Gimmick or breakthrough?
That’s the dichotomous question you’re face with when considering the Kyocera-made Sprint Echo, the first dual-screen cellphone in the U.S., unveiled last night in New York. It’ll go on sale this spring for $199.99 with the usual two-year contract.
Each of the Echo’s two screens is an iPhone-sized 3.5-inch; combined, they create a square 4.7-inch diagonal display with an eight-inch seam down or across the middle, depending how you hold it.
The philosophy behind Echo is what Sprint calls “simultasking” – each screen can run a separate specially-configured app or a single app split across both screens.
Echo, which runs Android 2.2 and powered by a 1 GHz Snapdragon processor, is not a tablet, however. The two screens are layered atop each other like a day bed. Closed, Echo looks like a standard full screen smartphone, only around twice as thick. You then sort of lift and slide the top screen up and over until the second screen clicks into place to create a flat surface. Or, the top half can be tilted at about a 30-35-degree angle when tapping on a full-size three-line touch QWERTY keyboard on the bottom screen when inputting text.
Optimized dual screen apps assign specific tasks to each screen. For instance, when opening the email app while holding the screen with the seam running vertically, your inbox is displayed on the left screen and an open email on the right. Reply to an email, turn the phone so the seam runs horizontally, and the top displays the blank message screen, the bottom the QWERTY.
But the two-screen idea is really meant for running two apps at once. You can be Twittering on one half of the screen while Web surfing on the other; emailing on one screen, mapping on the other; Facebook on one screen, watching a YouTube video on the other. You also can swap the screens on which the apps are displayed.
Two screens necessitates a lot of power, which means short battery life. Sprint addresses Echo’s power-sapping potential with a supplementary three-way battery charger that will be included. This charger will charge a spare battery, it will charge both the spare and your phone simultaneously (naturally) and allow you to swap batteries without having to turn off the phone, and operate as an auxiliary power source when you’re away from an AC jack and the main battery begins to fade.
Is cell multi-tasking a good idea?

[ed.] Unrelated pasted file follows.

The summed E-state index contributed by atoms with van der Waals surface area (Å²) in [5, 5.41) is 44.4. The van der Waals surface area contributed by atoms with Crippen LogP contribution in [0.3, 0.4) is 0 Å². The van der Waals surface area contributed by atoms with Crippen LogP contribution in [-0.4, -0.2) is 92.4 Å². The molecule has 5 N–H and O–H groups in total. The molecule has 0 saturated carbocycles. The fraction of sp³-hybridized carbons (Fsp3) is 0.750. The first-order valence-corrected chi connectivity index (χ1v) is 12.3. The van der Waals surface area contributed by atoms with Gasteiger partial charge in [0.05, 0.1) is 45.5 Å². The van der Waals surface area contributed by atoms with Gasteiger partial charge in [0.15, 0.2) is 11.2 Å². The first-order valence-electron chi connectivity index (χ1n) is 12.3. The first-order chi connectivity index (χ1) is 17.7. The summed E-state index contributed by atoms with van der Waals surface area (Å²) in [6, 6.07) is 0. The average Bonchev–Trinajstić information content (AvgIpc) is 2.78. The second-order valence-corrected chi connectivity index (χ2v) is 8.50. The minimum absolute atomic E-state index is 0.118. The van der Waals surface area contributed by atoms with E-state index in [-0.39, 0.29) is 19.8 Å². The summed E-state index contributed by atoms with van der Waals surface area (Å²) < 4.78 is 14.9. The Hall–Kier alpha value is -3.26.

Why would you want/need to run two apps simultaneously? It’s not as silly an idea as you think, or at least as I thought. How many of us have two PC screens at work? How many of us watch TV and futz with some other technology at the same time? We are turning into gadget multi-taskers, and Sprint hopes the Echo taps into this simul-busy zeitgeist.
Does the idea work? It’s definitely a weird idea. Physically manipulating the screens feels a bit Rube Goldberg clunky, although the patent-pending steel hinge assembly feels sturdy enough. I was constantly rotating the Echo to figure out if the seam should run vertically or horizontally (it depends on the app).
You will have to learn a couple of extra gestures, primarily the double-tap – tapping both screens simultaneously by forming an upside-down U with your index finger and your thumb – to bring up the “dual app” menu, a screen with icons of the apps optimized for dual screen, each indicated by a tiny dual-striped bug on each optimized app icon.
You’ll also have to get used to the schizophrenia of manipulating two apps simultaneously. Both my demonstrator and I found ourselves frenetically waggling our thumbs over the screens as we endeavored to touch the correct screen or controls the correct way to perform a function, our brains being pulled in two too many directions at once. There was something – wrong – with the whole thing, even though intellectually it seems like a practical idea.
I suspect most users will take advantage of the two screens for single apps, such as Gallery thumbnails on the bottom screen and a full-size photo on the top screen, or the aforementioned email side-by-side array. Sprint is making the dual screen API available for developers.
Throughout the demos and hands-on, I kept thinking about the Scarecrow in The Wizard of Oz, how first he indicated to Dorothy that going one way was a good idea, but perhaps the other way had its advantages, then finally admitting some people liked going both ways.
Echo is for this final simultasking group.